According to BioSpace, recent research has demonstrated that CRISPR gene editing could be the answer to treating progeria, or Hutchinson-Gilford progeria syndrome. The Broad Institute and NIH have collaborated to investigate gene editing’s impact on the aging process, and their results have been published in Nature.
Progeria, which is also known as Hutchinson-Gilford progeria syndrome, is a very rare, fatal, pediatric, genetic disease that resembles premature aging. While children are born without any signs of the disease, the onset of symptoms begin at early infancy. This disease is caused by a mutation on the LMNA gene, which is essential for the protein of the membrane that surrounds the nucleus. Because of the deficiency of this protein, the nucleus becomes unstable. Premature aging comes from this instability of the nucleus. While progeria is a genetic disease, it is not usually inherited. Instead, it is the result of a random mutation.
The first symptoms that appear are a localized scleroderma-like skin condition and failure to thrive. After these symptoms appear, other physical abnormalities begin to appear, such as prominent eyes, a thin nose, a small chin, protruding ears, hair loss, wrinkled skin, joint issues, and weight loss. As a child ages they will experience the hardening of arteries, which then leads to severe heart problems. At two years old, the physical abnormalities begin to become noticeable, which is usually when the disease is diagnosed. Special imaging tests can also be ordered to further investigate cardiovascular issues or skeletal abnormalities. While there is a drug, lonafarnib, that has been shown to treat progeria, it is not FDA approved. Zokinvy has just recently been approved, making it the first treatment for progeria. Other treatment options are symptomatic.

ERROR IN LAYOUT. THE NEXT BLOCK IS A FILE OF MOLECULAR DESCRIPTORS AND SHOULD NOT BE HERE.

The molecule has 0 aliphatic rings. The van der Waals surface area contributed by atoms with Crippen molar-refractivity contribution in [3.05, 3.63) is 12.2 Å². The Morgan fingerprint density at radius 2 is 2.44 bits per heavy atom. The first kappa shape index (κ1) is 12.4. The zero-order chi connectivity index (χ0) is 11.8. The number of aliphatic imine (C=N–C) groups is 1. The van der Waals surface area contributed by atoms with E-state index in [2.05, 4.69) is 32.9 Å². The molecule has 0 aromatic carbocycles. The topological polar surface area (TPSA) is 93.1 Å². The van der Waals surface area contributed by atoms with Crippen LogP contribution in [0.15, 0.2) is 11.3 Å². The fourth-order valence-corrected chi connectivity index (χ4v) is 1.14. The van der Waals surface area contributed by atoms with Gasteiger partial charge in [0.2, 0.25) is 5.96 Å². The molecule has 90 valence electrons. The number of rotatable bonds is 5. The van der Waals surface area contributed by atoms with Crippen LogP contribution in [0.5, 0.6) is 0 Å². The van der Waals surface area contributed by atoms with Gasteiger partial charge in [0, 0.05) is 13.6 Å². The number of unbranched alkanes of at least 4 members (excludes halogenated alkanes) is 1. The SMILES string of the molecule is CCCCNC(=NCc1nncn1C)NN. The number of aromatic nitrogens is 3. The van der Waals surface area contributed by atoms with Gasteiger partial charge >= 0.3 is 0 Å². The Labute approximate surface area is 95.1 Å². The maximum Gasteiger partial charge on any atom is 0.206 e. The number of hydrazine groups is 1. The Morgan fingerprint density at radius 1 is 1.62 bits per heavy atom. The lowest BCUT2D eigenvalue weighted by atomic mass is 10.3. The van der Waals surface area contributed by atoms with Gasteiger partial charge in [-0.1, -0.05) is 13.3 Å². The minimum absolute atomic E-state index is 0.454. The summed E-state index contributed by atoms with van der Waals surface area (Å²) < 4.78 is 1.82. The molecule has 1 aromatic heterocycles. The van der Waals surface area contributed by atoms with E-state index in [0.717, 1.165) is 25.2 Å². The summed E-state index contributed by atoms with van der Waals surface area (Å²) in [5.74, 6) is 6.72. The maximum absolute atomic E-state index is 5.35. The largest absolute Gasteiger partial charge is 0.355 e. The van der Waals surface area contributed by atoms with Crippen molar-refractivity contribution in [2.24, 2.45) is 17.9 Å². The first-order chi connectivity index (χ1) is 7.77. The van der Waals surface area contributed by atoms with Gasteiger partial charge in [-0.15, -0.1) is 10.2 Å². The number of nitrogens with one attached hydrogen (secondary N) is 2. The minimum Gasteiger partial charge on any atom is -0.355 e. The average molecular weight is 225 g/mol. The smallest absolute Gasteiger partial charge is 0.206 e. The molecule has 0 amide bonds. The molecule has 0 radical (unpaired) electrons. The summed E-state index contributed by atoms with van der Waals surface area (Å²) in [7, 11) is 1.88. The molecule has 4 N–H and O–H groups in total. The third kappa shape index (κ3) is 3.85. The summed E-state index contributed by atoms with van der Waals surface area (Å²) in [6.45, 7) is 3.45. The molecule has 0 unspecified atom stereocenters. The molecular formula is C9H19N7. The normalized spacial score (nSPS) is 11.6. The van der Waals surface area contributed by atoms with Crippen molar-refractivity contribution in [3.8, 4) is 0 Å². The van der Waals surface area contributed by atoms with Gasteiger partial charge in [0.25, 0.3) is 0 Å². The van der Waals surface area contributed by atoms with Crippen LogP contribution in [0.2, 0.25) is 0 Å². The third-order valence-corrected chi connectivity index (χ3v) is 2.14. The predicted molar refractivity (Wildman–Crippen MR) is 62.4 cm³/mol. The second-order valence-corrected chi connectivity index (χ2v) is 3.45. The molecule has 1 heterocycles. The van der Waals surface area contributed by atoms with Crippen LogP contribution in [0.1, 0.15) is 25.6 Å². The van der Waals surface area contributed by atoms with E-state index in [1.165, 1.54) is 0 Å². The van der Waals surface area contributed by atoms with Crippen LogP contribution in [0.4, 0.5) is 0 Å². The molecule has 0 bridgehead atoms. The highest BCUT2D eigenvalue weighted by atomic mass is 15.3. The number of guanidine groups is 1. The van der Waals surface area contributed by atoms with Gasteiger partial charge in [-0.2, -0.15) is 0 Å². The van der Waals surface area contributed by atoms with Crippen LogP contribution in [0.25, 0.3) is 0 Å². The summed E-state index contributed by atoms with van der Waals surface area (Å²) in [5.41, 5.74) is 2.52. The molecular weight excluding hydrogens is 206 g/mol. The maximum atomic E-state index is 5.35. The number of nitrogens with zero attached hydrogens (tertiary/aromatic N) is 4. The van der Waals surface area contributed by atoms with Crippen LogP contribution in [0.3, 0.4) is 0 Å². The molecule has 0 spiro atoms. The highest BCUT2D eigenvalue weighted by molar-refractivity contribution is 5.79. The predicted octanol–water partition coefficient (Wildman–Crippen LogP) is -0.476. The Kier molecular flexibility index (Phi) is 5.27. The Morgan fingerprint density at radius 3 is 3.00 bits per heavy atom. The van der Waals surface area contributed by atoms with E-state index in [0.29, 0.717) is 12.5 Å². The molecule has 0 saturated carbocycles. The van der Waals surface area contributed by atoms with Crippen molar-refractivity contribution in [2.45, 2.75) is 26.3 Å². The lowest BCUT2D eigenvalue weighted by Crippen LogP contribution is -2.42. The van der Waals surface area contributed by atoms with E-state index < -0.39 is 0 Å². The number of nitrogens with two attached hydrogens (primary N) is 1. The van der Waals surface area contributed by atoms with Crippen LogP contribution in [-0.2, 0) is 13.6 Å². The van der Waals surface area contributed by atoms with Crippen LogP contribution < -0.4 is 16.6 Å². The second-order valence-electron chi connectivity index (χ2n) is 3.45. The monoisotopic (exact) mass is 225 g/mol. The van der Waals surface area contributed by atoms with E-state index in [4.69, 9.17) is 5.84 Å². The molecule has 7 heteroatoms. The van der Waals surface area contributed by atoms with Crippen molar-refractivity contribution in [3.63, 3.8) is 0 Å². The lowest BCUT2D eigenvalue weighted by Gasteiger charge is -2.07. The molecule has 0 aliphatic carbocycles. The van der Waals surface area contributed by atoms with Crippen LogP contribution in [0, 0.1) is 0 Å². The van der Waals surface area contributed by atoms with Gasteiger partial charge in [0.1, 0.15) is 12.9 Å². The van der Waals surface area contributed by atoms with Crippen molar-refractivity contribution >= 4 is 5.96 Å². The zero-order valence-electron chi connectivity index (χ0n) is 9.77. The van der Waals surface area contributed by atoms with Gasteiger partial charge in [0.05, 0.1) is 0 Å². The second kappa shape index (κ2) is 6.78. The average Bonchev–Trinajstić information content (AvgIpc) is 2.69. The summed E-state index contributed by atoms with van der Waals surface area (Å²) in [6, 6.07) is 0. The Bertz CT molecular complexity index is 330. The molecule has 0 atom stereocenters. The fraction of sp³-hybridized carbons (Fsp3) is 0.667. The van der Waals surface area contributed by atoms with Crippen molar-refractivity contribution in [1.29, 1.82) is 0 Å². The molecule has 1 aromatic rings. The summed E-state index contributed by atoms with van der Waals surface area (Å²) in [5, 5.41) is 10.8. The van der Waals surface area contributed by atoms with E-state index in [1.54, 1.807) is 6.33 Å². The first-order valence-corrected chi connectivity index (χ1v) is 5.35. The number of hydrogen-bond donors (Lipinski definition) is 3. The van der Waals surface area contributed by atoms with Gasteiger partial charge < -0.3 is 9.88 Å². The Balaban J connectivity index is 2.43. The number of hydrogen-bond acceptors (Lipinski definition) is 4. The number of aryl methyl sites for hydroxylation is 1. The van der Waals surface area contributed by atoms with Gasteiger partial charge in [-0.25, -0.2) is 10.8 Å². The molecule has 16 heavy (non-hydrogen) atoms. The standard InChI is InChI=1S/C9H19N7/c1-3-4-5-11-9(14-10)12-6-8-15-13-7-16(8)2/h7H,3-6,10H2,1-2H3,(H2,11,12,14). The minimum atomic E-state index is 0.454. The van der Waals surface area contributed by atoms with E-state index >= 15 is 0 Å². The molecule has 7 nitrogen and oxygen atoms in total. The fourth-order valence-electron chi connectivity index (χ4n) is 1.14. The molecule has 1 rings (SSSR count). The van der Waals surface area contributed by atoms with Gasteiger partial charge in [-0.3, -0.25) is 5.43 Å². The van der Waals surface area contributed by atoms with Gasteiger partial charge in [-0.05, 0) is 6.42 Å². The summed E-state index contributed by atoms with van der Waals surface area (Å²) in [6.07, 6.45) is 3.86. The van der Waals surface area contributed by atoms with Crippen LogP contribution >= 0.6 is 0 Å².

CRISPR for Progeria
The director of the NIH, Francis Collins, worked with David Liu of the Broad Institute to conduct their research. They began their research with cells donated by progeria patients. Using a lentivirus to carry a T-to-C base editor, they were able to correct the DNA of 90% of the cells.
The next step was to test their work on mice. 62 mice were included in the experiment, one group was three days old and the other was 14 days old. For reference, 14 days for mice is comparable to five or six years for humans.
After being injected with the same base editor that the cells were, 10-60% of cells throughout the mice’s bodies were edited successfully. Not only was there change at a genetic level, but researchers observed improvements in physical appearance, mobility, and life span. Mice given the therapy lived for an average of 510 days, which can be compared to the average lifespan of 215 days in the control group.
While Liu and Collins acknowledge that more research needs to be done, the results of their work are very exciting. Liu also admits that more improvements must be made to his base editor. Regardless, their research could be the framework for future clinical trials.
They also recognize a recently approved treatment of progeria, Zokinvy. This drug is able to reduce the incidence of mortality by about 60% and increase lifespan by 2.5 years. Hopefully this therapy, along with Liu and Collin’s work, can bring more improvements for progeria patients.